`Disastrous policies of Karat led to 2009 debacle’
In a blistering attack on CPI-M general secretary Prakash Karat said "disastrous" policies and "misguided" actions of the "current" leadership had resulted in the major debacle in the 2009 polls.
New Delhi: In a blistering attack on CPI-M
general secretary Prakash Karat, former Lok Sabha Speaker
Somnath Chatterjee has said "disastrous" policies and
"misguided" actions of the "current" leadership had resulted
in the major debacle in the 2009 general elections.
81-year-old Chatterjee, a 10-time MP who was expelled
by the CPI-M in July, 2008 after he refused to abide by the
party directive to resign as Lok Sabha Speaker, said Karat`s
"ignorance and intolerance" was demonstrated when he was
summarily shown the door without a showcause notice.
The CPI-M leadership had asked him to resign as
Speaker in the wake of its decision to withdraw support to the
UPA government over the Indo-US nuclear deal but Chatterjee
had defied the party directive.
The veteran leader has given vent to his dismay over the
state of affairs in the CPI-M in his book titled `Keeping the
Faith: Memoirs of a Parliamentarian` to be released later
"Thanks to the disastrous polices and misguided actions
of the current leadership," the Leftist movement in the
country has become "almost irrelevant", according to excerpts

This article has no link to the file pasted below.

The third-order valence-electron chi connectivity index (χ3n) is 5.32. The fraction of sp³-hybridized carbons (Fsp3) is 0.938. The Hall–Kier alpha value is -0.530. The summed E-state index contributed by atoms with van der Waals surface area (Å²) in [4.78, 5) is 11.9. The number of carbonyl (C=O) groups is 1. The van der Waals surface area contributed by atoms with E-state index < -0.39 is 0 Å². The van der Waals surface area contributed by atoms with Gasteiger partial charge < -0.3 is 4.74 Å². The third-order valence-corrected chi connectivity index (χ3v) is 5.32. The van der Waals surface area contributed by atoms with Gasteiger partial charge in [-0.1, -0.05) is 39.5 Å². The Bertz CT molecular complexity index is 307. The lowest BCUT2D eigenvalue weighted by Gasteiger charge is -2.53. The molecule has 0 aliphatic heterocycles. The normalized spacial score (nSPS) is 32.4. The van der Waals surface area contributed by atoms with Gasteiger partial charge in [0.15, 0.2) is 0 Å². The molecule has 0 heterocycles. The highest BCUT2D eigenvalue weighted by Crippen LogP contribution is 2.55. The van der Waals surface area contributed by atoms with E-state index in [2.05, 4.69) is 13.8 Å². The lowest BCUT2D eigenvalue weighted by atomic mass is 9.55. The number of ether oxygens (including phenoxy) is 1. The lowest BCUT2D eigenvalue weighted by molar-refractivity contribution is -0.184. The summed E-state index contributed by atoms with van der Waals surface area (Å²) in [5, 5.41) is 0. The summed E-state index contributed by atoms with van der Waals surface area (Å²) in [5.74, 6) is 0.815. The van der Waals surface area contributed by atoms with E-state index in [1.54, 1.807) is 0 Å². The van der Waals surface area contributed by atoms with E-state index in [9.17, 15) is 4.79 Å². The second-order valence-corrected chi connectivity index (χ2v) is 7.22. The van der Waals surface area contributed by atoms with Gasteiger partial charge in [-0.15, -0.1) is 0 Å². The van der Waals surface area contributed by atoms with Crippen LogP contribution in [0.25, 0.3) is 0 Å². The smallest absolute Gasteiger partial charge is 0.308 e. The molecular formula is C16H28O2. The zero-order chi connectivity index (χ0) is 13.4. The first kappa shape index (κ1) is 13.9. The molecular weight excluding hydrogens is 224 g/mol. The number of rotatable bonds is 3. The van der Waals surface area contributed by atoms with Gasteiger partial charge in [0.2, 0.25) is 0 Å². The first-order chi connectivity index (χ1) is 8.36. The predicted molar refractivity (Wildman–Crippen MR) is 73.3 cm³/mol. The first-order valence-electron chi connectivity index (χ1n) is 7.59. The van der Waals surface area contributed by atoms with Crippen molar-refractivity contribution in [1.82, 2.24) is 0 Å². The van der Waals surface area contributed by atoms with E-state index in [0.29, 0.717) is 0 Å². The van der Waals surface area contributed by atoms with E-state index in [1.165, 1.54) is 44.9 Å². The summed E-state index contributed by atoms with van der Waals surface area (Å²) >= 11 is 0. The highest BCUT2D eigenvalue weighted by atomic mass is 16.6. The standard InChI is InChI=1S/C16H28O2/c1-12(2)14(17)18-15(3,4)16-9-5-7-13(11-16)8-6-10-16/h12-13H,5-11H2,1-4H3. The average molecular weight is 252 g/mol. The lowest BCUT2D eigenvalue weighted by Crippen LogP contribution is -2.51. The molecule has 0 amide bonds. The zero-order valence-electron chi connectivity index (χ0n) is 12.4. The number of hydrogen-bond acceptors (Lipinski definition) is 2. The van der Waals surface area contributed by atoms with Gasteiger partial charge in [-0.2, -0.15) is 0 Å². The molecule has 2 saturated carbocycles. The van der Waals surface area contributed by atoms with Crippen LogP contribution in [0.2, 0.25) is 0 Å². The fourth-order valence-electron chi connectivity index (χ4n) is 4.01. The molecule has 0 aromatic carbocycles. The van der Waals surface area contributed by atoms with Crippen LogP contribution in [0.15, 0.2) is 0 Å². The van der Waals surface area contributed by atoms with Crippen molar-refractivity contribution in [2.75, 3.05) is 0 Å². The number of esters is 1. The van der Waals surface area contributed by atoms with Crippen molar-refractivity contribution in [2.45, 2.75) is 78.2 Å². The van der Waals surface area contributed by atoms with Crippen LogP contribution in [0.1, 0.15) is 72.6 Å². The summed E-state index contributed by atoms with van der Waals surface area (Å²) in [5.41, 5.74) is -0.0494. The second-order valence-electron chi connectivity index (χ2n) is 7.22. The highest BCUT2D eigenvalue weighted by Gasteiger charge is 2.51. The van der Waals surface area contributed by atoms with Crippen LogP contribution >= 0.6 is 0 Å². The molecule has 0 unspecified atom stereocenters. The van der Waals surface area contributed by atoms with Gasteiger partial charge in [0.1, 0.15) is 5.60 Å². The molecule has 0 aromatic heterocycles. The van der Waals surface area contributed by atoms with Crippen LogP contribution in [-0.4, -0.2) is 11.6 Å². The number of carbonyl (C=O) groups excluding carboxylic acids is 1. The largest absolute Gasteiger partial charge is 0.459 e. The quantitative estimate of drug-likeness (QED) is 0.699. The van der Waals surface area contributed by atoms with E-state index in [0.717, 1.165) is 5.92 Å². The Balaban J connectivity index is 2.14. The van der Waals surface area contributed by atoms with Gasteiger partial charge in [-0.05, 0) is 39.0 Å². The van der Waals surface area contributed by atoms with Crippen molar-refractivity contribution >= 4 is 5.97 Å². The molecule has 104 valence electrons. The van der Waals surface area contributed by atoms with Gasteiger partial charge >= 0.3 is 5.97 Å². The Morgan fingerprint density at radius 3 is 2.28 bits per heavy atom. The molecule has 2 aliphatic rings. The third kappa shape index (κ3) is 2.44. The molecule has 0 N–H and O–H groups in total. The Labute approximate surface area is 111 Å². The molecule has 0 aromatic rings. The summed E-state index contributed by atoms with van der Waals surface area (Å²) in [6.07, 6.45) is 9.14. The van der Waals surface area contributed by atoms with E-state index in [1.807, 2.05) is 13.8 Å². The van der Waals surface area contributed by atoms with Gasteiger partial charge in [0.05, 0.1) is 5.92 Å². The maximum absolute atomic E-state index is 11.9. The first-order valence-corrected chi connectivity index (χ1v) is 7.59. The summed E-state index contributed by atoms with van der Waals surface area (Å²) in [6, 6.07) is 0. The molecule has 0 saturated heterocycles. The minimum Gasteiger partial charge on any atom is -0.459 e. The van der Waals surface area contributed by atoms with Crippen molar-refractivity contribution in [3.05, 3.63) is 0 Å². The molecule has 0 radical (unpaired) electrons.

from the book.
Chatterjee says the reference to Karat relating to his
expulsion occupied only a "minimal" portion in his book.
"It is not my autobiography. It contains reminiscences
of my Parliamentary tenure which started in 1971 and ended in
the 14th Lok Sabha," Chatterjee told PTI.
"I have reproduced my experiences with different
governments and parties during this period," he said adding,
"please wait for the book`s rlease".
Chatterjee spoke of a stage before the break-up when
Prime Minister Manmohan Singh and other senior UPA leaders
were regularly meeting Karat and other Left leaders for
"every proposed action".
According to the excerpts, he said the Left leaders
were wielding the "real authority" and some of the leaders
like Karat, Bardhan and some others had acquired a
larger-than-life image and influence.